Alas, the Swiss Have Rejected the World’s Highest Minimum Wage

A blog about business and economics.
May 19 2014 10:31 AM

Alas, the Swiss Have Rejected the World’s Highest Minimum Wage

This man's countrymen declined to be lab rats in a very cool economics experiment.

Photo by Harold Cunningham/Getty Images

Over the weekend, Swiss voters overwhelmingly rejected a referendum that would have created the world’s highest nationwide minimum wage, with 76.3 percent of them siding against the measure. The failed effort would have set the country's pay floor at 22 francs per hour, which translates to $25 using market exchange rates, or about $14 adjusted for purchasing power, according to Bloomberg.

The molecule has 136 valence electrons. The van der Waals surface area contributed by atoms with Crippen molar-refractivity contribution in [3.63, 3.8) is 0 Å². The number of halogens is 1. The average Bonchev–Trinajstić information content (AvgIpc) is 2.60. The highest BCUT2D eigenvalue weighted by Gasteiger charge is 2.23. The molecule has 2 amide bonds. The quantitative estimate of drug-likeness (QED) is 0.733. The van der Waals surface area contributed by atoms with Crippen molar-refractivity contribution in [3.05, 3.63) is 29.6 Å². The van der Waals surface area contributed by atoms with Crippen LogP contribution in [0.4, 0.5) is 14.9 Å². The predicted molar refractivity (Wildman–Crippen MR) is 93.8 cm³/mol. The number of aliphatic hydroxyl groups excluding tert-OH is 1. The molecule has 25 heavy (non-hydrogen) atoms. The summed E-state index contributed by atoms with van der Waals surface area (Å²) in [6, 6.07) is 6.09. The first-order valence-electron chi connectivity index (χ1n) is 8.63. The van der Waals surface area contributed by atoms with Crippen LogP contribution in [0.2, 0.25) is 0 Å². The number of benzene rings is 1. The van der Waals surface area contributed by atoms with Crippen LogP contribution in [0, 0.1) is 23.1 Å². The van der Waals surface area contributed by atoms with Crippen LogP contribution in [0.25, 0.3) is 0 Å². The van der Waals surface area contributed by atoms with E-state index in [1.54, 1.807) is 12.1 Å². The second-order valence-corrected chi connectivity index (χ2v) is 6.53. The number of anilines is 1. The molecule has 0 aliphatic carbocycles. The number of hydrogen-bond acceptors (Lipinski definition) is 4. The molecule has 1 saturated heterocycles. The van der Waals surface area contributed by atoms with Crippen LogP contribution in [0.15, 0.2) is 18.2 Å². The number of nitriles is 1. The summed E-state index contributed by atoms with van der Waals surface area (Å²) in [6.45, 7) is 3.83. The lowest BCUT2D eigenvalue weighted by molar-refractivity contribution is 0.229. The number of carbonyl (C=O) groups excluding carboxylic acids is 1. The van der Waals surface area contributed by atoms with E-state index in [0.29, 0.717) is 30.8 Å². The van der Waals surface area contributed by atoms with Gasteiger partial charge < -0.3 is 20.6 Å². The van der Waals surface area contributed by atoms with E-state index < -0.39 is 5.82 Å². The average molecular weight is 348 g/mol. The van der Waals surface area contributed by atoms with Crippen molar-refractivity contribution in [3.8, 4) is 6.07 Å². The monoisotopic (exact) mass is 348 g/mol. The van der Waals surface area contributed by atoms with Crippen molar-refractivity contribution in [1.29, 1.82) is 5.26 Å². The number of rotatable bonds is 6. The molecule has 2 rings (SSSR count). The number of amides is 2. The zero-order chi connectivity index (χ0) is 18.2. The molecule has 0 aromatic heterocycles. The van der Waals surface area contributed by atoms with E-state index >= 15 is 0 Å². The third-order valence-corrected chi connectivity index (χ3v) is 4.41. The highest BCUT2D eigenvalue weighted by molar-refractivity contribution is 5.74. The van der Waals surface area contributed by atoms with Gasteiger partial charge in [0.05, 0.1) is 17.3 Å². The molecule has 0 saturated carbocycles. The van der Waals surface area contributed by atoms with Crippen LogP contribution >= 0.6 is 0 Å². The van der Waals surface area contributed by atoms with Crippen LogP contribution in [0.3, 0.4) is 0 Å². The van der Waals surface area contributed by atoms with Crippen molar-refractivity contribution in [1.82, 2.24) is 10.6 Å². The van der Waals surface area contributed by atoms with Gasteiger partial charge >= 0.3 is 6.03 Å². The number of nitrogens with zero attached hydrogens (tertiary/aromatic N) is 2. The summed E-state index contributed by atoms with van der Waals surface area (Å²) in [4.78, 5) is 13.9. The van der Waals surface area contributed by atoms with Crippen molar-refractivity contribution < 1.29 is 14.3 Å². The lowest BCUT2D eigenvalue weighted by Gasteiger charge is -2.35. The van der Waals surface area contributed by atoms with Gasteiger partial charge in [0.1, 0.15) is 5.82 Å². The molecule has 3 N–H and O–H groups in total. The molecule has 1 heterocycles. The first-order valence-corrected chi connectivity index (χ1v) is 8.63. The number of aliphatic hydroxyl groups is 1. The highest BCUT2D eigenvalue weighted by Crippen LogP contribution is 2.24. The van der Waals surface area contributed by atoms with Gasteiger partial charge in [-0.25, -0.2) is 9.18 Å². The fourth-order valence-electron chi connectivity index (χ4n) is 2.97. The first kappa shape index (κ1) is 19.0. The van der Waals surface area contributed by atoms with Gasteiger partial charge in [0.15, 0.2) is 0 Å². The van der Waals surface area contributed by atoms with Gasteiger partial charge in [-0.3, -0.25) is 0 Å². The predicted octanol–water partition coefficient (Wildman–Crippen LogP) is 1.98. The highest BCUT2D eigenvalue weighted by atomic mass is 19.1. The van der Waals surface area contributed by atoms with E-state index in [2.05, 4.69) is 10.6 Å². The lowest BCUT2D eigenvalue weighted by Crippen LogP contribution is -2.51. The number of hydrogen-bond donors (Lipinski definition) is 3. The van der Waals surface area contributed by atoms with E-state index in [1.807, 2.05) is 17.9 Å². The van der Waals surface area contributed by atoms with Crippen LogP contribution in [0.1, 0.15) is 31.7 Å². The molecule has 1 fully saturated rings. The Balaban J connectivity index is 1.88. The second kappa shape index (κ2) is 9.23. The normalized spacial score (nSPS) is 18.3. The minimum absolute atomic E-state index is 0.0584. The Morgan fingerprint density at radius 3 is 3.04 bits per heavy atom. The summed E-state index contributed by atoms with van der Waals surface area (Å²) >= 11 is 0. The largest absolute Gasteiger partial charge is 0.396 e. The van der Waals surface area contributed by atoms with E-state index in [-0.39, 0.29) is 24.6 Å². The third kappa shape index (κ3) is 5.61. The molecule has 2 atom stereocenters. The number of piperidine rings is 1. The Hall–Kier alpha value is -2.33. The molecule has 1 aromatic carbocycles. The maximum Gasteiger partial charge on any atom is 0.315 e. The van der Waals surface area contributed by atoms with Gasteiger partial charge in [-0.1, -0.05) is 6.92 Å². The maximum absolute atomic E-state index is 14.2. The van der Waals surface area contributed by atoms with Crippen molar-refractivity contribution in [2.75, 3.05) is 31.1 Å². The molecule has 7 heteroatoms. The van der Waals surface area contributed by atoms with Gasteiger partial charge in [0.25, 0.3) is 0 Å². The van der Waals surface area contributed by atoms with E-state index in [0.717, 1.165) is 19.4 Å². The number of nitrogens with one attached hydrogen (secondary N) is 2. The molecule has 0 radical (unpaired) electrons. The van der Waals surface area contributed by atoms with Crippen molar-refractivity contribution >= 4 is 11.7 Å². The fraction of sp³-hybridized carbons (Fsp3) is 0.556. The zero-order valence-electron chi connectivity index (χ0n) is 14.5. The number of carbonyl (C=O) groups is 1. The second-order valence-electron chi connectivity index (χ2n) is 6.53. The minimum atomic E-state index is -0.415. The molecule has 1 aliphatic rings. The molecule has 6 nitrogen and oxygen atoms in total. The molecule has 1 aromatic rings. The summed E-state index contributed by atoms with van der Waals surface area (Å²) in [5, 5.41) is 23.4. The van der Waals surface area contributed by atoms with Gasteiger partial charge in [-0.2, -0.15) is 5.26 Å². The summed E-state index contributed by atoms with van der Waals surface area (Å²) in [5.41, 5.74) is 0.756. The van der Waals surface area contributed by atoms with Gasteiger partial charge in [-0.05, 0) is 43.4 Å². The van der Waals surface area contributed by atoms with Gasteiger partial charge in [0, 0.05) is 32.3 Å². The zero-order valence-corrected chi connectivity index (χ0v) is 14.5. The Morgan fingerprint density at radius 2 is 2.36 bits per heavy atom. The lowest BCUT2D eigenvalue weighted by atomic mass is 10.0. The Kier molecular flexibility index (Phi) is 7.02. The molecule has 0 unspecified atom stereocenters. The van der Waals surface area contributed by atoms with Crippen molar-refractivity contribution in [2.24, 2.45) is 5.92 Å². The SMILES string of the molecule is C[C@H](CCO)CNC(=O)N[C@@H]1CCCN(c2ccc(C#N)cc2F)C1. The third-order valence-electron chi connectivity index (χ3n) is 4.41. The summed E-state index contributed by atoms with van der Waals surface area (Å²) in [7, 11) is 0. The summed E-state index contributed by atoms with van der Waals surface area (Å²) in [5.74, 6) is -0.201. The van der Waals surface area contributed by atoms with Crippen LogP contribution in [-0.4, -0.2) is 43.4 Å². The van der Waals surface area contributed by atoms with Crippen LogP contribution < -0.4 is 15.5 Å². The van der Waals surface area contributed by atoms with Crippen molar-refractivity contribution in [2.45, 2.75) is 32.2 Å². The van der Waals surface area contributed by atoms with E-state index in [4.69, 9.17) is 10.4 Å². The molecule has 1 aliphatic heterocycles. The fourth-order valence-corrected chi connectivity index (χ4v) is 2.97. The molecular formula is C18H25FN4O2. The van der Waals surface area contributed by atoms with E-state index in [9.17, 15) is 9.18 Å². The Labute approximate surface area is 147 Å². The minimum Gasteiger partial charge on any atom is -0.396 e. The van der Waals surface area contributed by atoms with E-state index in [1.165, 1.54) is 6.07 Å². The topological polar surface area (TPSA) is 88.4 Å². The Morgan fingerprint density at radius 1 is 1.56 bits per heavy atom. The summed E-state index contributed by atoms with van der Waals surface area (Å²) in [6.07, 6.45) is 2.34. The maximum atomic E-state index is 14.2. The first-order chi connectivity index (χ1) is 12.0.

And frankly, I’m kind of bummed. As I’ve written here before, one reason we should all be at least a little wary of efforts to push the minimum up to $15 in places like Seattle is that there isn’t a whole lot of historical precedent, either here in America or abroad. According to the OECD, Luxembourg currently has the world’s highest minimum wage, adjusted for purchasing power, at $10.70 per hour.


With it's enviably low 3.2 percent unemployment rate, Switzerland would have been a pretty safe place to test-run something more ambitious. After all, you're talking about a generally high-pay country—only a tenth of Swiss workers earn less than the proposed minimum—where, even with some job losses, you'd still have a remarkably robust labor market. Alas, it's not to be. The economics profession can only mourn.

Jordan Weissmann is Slate's senior business and economics correspondent.


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